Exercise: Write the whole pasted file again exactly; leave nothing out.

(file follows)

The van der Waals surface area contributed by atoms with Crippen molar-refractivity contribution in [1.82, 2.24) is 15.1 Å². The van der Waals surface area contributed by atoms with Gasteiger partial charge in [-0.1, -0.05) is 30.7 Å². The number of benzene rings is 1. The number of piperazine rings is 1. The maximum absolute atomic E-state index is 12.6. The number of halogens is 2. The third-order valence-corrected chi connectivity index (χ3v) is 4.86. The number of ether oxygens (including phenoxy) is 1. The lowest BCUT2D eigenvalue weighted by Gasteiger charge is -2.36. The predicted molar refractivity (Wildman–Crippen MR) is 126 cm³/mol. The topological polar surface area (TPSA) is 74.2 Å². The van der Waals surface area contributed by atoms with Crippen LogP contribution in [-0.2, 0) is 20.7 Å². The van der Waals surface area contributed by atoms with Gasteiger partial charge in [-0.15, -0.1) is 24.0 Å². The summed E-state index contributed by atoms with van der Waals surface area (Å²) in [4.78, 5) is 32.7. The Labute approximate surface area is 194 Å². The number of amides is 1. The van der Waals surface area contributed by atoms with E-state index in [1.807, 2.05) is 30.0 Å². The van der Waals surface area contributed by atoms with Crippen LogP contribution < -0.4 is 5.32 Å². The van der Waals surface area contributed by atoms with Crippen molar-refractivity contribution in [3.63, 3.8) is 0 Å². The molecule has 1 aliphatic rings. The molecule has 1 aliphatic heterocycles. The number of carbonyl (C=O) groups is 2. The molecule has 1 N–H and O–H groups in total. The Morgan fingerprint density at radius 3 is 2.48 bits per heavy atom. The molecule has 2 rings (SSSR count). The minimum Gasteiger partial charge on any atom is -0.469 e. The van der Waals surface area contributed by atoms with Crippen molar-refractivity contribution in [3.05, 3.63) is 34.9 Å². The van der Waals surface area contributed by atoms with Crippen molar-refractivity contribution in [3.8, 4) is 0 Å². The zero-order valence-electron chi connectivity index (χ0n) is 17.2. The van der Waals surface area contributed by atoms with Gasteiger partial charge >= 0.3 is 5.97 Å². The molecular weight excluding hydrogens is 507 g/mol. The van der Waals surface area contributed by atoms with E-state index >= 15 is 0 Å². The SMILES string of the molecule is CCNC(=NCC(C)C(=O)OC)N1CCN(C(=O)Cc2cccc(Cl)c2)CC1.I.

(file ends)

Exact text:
The van der Waals surface area contributed by atoms with Crippen molar-refractivity contribution in [1.82, 2.24) is 15.1 Å². The van der Waals surface area contributed by atoms with Gasteiger partial charge in [-0.1, -0.05) is 30.7 Å². The number of benzene rings is 1. The number of piperazine rings is 1. The maximum absolute atomic E-state index is 12.6. The number of halogens is 2. The third-order valence-corrected chi connectivity index (χ3v) is 4.86. The number of ether oxygens (including phenoxy) is 1. The lowest BCUT2D eigenvalue weighted by Gasteiger charge is -2.36. The predicted molar refractivity (Wildman–Crippen MR) is 126 cm³/mol. The topological polar surface area (TPSA) is 74.2 Å². The van der Waals surface area contributed by atoms with Crippen LogP contribution in [-0.2, 0) is 20.7 Å². The van der Waals surface area contributed by atoms with Gasteiger partial charge in [-0.15, -0.1) is 24.0 Å². The summed E-state index contributed by atoms with van der Waals surface area (Å²) in [4.78, 5) is 32.7. The Labute approximate surface area is 194 Å². The number of amides is 1. The van der Waals surface area contributed by atoms with E-state index in [1.807, 2.05) is 30.0 Å². The van der Waals surface area contributed by atoms with Crippen LogP contribution < -0.4 is 5.32 Å². The van der Waals surface area contributed by atoms with Crippen molar-refractivity contribution in [3.63, 3.8) is 0 Å². The molecule has 1 aliphatic rings. The molecule has 1 aliphatic heterocycles. The number of carbonyl (C=O) groups is 2. The molecule has 1 N–H and O–H groups in total. The Morgan fingerprint density at radius 3 is 2.48 bits per heavy atom. The molecule has 2 rings (SSSR count). The minimum Gasteiger partial charge on any atom is -0.469 e. The van der Waals surface area contributed by atoms with Crippen molar-refractivity contribution in [3.05, 3.63) is 34.9 Å². The van der Waals surface area contributed by atoms with Crippen molar-refractivity contribution in [3.8, 4) is 0 Å². The zero-order valence-electron chi connectivity index (χ0n) is 17.2. The van der Waals surface area contributed by atoms with Gasteiger partial charge >= 0.3 is 5.97 Å². The molecular weight excluding hydrogens is 507 g/mol. The van der Waals surface area contributed by atoms with E-state index >= 15 is 0 Å². The SMILES string of the molecule is CCNC(=NCC(C)C(=O)OC)N1CCN(C(=O)Cc2cccc(Cl)c2)CC1.I.